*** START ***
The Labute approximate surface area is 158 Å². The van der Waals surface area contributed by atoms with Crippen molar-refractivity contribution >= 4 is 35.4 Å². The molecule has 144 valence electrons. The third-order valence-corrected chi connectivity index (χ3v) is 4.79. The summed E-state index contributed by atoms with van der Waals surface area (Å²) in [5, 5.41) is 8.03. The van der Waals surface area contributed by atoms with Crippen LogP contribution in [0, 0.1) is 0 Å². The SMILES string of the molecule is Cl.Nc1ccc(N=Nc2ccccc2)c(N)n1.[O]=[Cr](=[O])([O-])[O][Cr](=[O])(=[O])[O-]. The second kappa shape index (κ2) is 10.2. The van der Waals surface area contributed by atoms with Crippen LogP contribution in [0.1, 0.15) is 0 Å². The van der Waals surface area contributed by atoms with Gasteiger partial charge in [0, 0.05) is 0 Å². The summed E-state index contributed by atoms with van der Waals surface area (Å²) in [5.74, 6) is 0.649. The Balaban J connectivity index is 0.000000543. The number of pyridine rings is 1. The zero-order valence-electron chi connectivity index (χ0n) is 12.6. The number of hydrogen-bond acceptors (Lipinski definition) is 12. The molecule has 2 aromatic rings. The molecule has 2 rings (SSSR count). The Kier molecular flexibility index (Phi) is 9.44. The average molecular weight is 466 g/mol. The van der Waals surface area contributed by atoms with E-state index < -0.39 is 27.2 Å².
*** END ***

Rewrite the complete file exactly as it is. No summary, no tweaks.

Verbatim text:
The Labute approximate surface area is 158 Å². The van der Waals surface area contributed by atoms with Crippen molar-refractivity contribution >= 4 is 35.4 Å². The molecule has 144 valence electrons. The third-order valence-corrected chi connectivity index (χ3v) is 4.79. The summed E-state index contributed by atoms with van der Waals surface area (Å²) in [5, 5.41) is 8.03. The van der Waals surface area contributed by atoms with Crippen LogP contribution in [0, 0.1) is 0 Å². The SMILES string of the molecule is Cl.Nc1ccc(N=Nc2ccccc2)c(N)n1.[O]=[Cr](=[O])([O-])[O][Cr](=[O])(=[O])[O-]. The second kappa shape index (κ2) is 10.2. The van der Waals surface area contributed by atoms with Crippen LogP contribution in [0.1, 0.15) is 0 Å². The van der Waals surface area contributed by atoms with Gasteiger partial charge in [0, 0.05) is 0 Å². The summed E-state index contributed by atoms with van der Waals surface area (Å²) in [5.74, 6) is 0.649. The Balaban J connectivity index is 0.000000543. The number of pyridine rings is 1. The zero-order valence-electron chi connectivity index (χ0n) is 12.6. The number of hydrogen-bond acceptors (Lipinski definition) is 12. The molecule has 2 aromatic rings. The molecule has 2 rings (SSSR count). The Kier molecular flexibility index (Phi) is 9.44. The average molecular weight is 466 g/mol. The van der Waals surface area contributed by atoms with E-state index < -0.39 is 27.2 Å².